Munger enjoying clubhouse work with Tigers (7-6-13)
Written by By JACK CARLE Sentinel Sports Editor
Friday, 05 July 2013 23:55
Before you even ask, the answer is ‘No.’
|Brady Munger, a graduate of Bowling Green High School and Bowling Green State University, is currently working in the clubhouse for the Detroit Tigers. (Photo: Enoch Wu/Sentinel-Tribune)
No Brady Munger cannot get you Miguel Cabrera’s or Justin Verlander’s autograph.
No he can’t you get free tickets for a Detroit Tigers game.
And even if you brought your own ticket, Munger cannot get you into the clubhouse.
A 2010 graduate of Bowling Green High School and a May 2013 graduate of Bowling Green State University, Munger is currently interning in the Tigers’ clubhouse.
He’s doing everything from picking up dirty laundry and cleaning cleats, to making sure each player has his favorite sunflower seeds and picking up friends and family of the players at the airport.
‘‘Anything and everything you could think of, we pretty much do,’’ said Munger, who has been a life-long Tigers fan.
Munger took advantage of the post-secondary education option that BGHS has with BGSU as he was taking college classes while still in high school.
‘‘Classes were free that way and it gave me a jump-start. It was easier from the aspect of scheduling. Just being ahead of the game, it was a lot better ... I have a jump on the job market,’’ Munger said.
And while Munger is pursuing a full-time job, he’s enjoying being with the Tigers, one of the favorites to win the World Series this season.
‘‘It’s not all glory,’’ Munger said. ‘‘When you tell people you are working with the Tigers, they think automatically that you are best friends with Justin Verlander or Miguel Cabrera.
‘‘It’s not all dirty work,’’ he continued. ‘‘There were a lot of fun parts and lots of stuff I really did enjoy that I got to do. If you don’t mind doing hard work, which I don’t mind doing, it wasn’t a big issue for me. I really enjoyed it.’’
The idea to intern with the Tigers started with Dr. Ray Schneider, who is the intern program coordinator for the Sport Management program at BGSU.
‘‘He was telling us at the freshmen meet-and-greet for sport management major students about different internships that students can have,’’ Munger said. ‘‘He told us about having kids go down to spring training with the Tigers.
‘‘We were all saying that’s really awesome, it’s really cool and fun to do.’’
Three years later, when Munger was looking for an internship, he and fellow student Will Craig, from Virginia Beach, Va., approached Schneider about the possibility of an internship at the Tigers’ spring training home in Lakeland, Fla.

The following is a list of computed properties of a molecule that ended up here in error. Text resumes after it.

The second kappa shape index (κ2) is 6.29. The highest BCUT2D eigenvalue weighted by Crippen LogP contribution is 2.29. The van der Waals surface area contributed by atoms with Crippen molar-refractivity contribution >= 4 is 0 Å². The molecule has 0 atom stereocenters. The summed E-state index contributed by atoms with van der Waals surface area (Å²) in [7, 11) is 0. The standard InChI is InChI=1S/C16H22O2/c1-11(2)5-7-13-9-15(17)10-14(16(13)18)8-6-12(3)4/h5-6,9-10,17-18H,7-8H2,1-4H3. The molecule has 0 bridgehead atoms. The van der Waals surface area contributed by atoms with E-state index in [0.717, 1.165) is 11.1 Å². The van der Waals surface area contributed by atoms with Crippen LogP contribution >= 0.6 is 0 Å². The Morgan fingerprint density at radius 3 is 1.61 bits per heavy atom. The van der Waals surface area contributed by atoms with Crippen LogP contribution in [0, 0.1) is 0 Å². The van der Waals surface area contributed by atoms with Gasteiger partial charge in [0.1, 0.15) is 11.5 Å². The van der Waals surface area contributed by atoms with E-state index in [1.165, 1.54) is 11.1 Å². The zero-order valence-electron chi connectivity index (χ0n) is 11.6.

‘‘When I was looking for an internship, it was when the NHL was in a lockout, so an NHL internship was out of the question,’’ said Munger, who was a student equipment manager for the Falcons’ hockey team.
‘‘Dr. Schneider let the equipment manager of the Tigers, know about us,’’ Munger continued. ‘‘We went up and talked to him and he offered us the internship.’’
Perrysburg resident Jim Schmakel is the clubhouse manager for the Tigers.
‘‘Dr. Schneider really helped me lot a lot. He’s really a big reason I’m with the Tigers,’’ Munger said.
Munger was with the Tigers in spring training for two straight months, working as many as 15 hours a day and 80 hours per week.
Munger’s hard work in spring training paid off with a position in the regular season with the Tigers.
‘They get paid to play baseball and they want things a certain way, so you have to be attentive to details ... you had to pay attention to the small things,’’ Munger said about the players. ‘‘That’s just going to pay off in the long run; he’s going to like you and he knows he can trust you.
‘‘When they are in the clubhouse and around us, they are human ... They are just regular guys; they are really nice.’’
As a carry-over worker from spring training, Munger has been able to build relationships with the players.
Munger said he has enjoyed working with Torri Hunter, a veteran who is in his first season with the Tigers.
‘‘He is one of the kindest players I have met in my life,’’ Munger said. ‘‘You would never guess from talking with him or meeting him, that he was making as much money as he is.’’
In the future, Munger would like to find a job in hockey, but is not ruling out baseball as a future career.
‘‘I like to be in the business aspect of things, dealing with people,’’ Munger said.
Last Updated on Saturday, 06 July 2013 06:26